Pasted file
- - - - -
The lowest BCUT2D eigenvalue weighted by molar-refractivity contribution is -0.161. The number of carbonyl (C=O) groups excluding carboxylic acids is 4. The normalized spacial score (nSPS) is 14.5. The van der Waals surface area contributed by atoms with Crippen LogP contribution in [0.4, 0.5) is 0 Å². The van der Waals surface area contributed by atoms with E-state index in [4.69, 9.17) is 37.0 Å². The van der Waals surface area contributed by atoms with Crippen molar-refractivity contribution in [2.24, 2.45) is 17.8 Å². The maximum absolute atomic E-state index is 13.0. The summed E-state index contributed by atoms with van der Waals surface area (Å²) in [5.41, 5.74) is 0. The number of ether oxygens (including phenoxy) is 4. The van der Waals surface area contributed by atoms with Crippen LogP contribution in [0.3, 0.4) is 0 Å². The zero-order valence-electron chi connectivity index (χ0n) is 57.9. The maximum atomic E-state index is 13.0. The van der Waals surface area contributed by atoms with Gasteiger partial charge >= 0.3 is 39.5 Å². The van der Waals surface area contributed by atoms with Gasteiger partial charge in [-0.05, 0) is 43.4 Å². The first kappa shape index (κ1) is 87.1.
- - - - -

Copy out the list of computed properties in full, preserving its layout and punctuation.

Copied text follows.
The lowest BCUT2D eigenvalue weighted by molar-refractivity contribution is -0.161. The number of carbonyl (C=O) groups excluding carboxylic acids is 4. The normalized spacial score (nSPS) is 14.5. The van der Waals surface area contributed by atoms with Crippen LogP contribution in [0.4, 0.5) is 0 Å². The van der Waals surface area contributed by atoms with E-state index in [4.69, 9.17) is 37.0 Å². The van der Waals surface area contributed by atoms with Crippen molar-refractivity contribution in [2.24, 2.45) is 17.8 Å². The maximum absolute atomic E-state index is 13.0. The summed E-state index contributed by atoms with van der Waals surface area (Å²) in [5.41, 5.74) is 0. The number of ether oxygens (including phenoxy) is 4. The van der Waals surface area contributed by atoms with Crippen LogP contribution in [0.3, 0.4) is 0 Å². The zero-order valence-electron chi connectivity index (χ0n) is 57.9. The maximum atomic E-state index is 13.0. The van der Waals surface area contributed by atoms with Gasteiger partial charge >= 0.3 is 39.5 Å². The van der Waals surface area contributed by atoms with Gasteiger partial charge in [-0.05, 0) is 43.4 Å². The first kappa shape index (κ1) is 87.1.